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How A Hospital Found Purpose For Its Excess Medical Supplies — And Diabetic Shoes

Stephanie Kuo
Rosa Montes tries on her new diabetic sneakers at a Baylor community clinic in Dallas.

Over the past month, Baylor Scott & White Health has been distributing free diabetic shoes to its uninsured, low-income patients to combat and prevent what doctors see as a diabetes crisis in North Texas. The shoe distribution is just one part of a Baylor program that takes its own medical surplus and gives them to the needy at home and abroad.

Baylor has 7,700 pairs of diabetic shoes to give away. One pair went to Rosa Montes, a 57-year-old Dallas resident who was diagnosed with diabetes roughly 10 year ago. 

She first heard about the shoe distribution at the Baylor Community Clinic on Worth Street just north of Fair Park, where she gets care and meets with a diabetes instructor. She decided she needed a pair.

“I noticed that a lot of people that don’t have it have sores and have their feet hurting all the time,” Montes said. “They get blisters and they’re very hard for them to heal, so maybe these will benefit me not to get so [many] problems in the future.”

On the day of her pickup, Montes met with Shaila Delacruz, a community health worker in chronic disease education at the Baylor clinic. Delacruz wedged thick, foamy insoles into Montes’ brand new white leather sneakers and had her try them on.

Credit Stephanie Kuo / KERA News
Rosa Montes is 57 years old and doesn't have insurance.

Montes took just a few steps – and smiled.

“They’re nice,” she said.

“Do they feel comfortable?” Delacruz asked.

“Yes, they do,” Montes replied contently.

While diabetic shoes don’t look that different from regular shoes, they’re specially designed to accommodate orthotic devices, like Montes’ insoles. The shoes help reduce the risk of foot sores and ulcers, a condition that affects around 15 percent of patients with diabetes. If those wounds are left untreated, they can cause bone infections, or osteomyelitis.

Diabetic shoes aren’t cheap. Most run between $100 and $200. For Montes, who doesn’t have insurance and can’t work, shoes like these would typically be out of reach.

“I would’ve not known about them,” she said. “A lot of the shoes that are diabetic shoes are very expensive. Some of the medicines are too.”

“A lot of our patients, if they have to prioritize between food or gas money to get to work or other day-to-day needs, this is going to be lower on their list,” said Dr. Jeffrey Zsohar, the medical director for Baylor Community Care Clinics.

Nearly half a million people in Dallas County don’t have health insurance – one of the highest rates in the state. And Dallas has some of the highest rates of diabetes in the state as well. According to Baylor Scott & White, the Frazier neighborhood, also near Fair Park, is where those numbers are most concentrated. Residents in the surrounding ZIP codes are three times more likely to die from diabetes than those living elsewhere in Dallas. Zsohar said those numbers pose a challenge to doctors.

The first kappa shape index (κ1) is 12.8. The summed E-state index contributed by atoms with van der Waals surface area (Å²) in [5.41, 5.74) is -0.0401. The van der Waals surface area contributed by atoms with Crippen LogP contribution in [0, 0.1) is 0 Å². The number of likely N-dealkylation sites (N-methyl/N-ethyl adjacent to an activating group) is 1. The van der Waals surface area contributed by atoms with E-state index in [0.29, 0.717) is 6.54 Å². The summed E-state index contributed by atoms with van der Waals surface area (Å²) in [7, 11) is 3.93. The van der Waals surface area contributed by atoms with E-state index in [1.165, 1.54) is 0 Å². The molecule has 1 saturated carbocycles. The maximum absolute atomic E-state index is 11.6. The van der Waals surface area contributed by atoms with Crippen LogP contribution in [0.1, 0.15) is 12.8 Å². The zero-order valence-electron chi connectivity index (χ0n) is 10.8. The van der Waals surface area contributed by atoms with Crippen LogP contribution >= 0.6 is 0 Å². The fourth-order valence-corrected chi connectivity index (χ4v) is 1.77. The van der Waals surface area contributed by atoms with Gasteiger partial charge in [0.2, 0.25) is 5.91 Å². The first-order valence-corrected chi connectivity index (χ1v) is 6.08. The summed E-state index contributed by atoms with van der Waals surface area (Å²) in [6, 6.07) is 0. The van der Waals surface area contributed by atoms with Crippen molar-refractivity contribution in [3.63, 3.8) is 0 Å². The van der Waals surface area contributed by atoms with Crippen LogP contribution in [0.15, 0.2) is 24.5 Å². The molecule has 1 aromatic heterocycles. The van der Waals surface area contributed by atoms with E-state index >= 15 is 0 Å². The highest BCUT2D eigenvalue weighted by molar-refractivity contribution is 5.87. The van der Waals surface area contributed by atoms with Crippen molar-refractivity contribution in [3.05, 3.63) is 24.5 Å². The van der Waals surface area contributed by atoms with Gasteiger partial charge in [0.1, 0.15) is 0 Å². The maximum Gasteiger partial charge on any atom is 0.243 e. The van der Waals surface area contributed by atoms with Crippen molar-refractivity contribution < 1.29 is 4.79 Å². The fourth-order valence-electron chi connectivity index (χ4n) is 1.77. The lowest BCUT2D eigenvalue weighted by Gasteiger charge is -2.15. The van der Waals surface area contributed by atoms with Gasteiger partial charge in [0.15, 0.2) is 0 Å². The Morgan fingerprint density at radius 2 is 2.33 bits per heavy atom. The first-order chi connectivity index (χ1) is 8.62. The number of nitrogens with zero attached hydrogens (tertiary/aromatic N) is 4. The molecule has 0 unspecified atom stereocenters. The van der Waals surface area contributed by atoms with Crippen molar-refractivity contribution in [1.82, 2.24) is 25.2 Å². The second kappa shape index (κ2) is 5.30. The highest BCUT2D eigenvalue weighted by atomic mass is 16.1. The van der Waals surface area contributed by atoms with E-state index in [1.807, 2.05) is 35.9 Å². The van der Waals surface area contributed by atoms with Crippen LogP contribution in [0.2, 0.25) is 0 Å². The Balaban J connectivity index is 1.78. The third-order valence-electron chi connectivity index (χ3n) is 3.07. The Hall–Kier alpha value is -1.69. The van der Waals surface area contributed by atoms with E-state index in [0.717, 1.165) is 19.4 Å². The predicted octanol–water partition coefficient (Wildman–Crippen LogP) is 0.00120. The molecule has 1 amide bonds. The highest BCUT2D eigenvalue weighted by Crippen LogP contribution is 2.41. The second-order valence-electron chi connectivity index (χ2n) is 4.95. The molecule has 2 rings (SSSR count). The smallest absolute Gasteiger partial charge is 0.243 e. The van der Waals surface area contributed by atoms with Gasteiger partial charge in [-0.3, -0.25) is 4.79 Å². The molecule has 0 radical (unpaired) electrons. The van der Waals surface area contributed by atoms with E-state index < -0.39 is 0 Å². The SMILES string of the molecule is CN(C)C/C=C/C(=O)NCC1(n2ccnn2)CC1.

“Chronic diseases like diabetes, high blood pressure and others will often times go untreated. And when they finally do present to the hospital, the ERs or even the clinics, they have advanced diseases,” Zsohar said. “So, in controlling their diabetes, in lowering their blood sugar and getting them the right equipment, hopefully we can avoid those complications.”

Credit Stephanie Kuo / KERA News
Diabetic shoes aren't cheap. Most cost more than $100. That means, for uninsured, low-income patients, shoes like these are often out of reach.

The “right” equipment in this case – diabetic shoes – came from Baylor Health’s Faith in Action Initiatives, which recently received a large donation of shoes and other orthotic supplies. About half of those shoes stayed in the Dallas area – going to social service groups like City Square, other hospitals like Scottish Rite and to Baylor’s clinics. The other half were shipped off to needy communities in Honduras and Israel. Usually, Faith in Action distributes Baylor’s own excess medical supplies.

“One of those great secrets of life is that hospitals across America unfortunately waste a lot of supplies and equipment,” said Don Sewell, the director of Faith in Action.

The program takes depreciated or surplus items – like beds, stretchers, exam tables, gauze and tape – from Baylor’s 48 hospitals and 400 clinics and sends them to under-served areas locally and around the world. During the Ebola crisis, for instance, Baylor shipped several 40-foot containers of supplies to Liberia.

Private charities are doing similar work – like Project C.U.R.E in Denver, theBrother’s Brother Foundation in Pittsburgh, even Durable Medical Equipment Exchange in East Dallas. Sewell said though, there aren’t many hospitals themselves who run their own largescale donation program.

“We simply try to address unjust situations – whether it’s down the street from us here or on the other side of the world,” Sewell said. “The simple giving of a cup of cold water enlivens people; it provides for them to better engage in their own society; and I would say, ultimately, redounds into hope for our world.”

Here in Dallas, Rosa Montes was just glad to have a new pair of shoes – and hope for a healthier future.

“Other shoes don’t feel so good, but these are pretty nice,” she said. 

Former KERA staffer Stephanie Kuo is an award-winning radio journalist who worked as a reporter and administrative producer at KERA, overseeing and coordinating editorial content reports and logistics for the Texas Station Collaborative – a statewide news consortium including KERA, KUT in Austin, Houston Public Media and Texas Public Radio in San Antonio.